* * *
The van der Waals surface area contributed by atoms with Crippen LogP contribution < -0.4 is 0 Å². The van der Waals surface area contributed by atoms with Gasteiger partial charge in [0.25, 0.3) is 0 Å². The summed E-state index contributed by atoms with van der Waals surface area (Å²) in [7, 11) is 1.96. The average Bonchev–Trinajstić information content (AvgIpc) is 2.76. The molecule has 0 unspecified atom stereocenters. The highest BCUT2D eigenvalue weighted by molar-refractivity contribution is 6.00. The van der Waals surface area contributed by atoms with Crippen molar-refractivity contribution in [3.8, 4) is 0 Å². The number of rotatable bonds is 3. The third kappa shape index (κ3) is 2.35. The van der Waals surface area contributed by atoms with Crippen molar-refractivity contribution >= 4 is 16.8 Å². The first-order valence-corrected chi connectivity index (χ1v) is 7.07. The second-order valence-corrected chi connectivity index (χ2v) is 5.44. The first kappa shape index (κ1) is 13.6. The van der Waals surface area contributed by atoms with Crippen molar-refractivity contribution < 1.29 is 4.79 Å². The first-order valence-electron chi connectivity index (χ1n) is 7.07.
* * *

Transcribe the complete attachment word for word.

The van der Waals surface area contributed by atoms with Crippen LogP contribution < -0.4 is 0 Å². The van der Waals surface area contributed by atoms with Gasteiger partial charge in [0.25, 0.3) is 0 Å². The summed E-state index contributed by atoms with van der Waals surface area (Å²) in [7, 11) is 1.96. The average Bonchev–Trinajstić information content (AvgIpc) is 2.76. The molecule has 0 unspecified atom stereocenters. The highest BCUT2D eigenvalue weighted by molar-refractivity contribution is 6.00. The van der Waals surface area contributed by atoms with Crippen molar-refractivity contribution in [3.8, 4) is 0 Å². The number of rotatable bonds is 3. The third kappa shape index (κ3) is 2.35. The van der Waals surface area contributed by atoms with Crippen molar-refractivity contribution >= 4 is 16.8 Å². The first-order valence-corrected chi connectivity index (χ1v) is 7.07. The second-order valence-corrected chi connectivity index (χ2v) is 5.44. The first kappa shape index (κ1) is 13.6. The van der Waals surface area contributed by atoms with Crippen molar-refractivity contribution < 1.29 is 4.79 Å². The first-order valence-electron chi connectivity index (χ1n) is 7.07.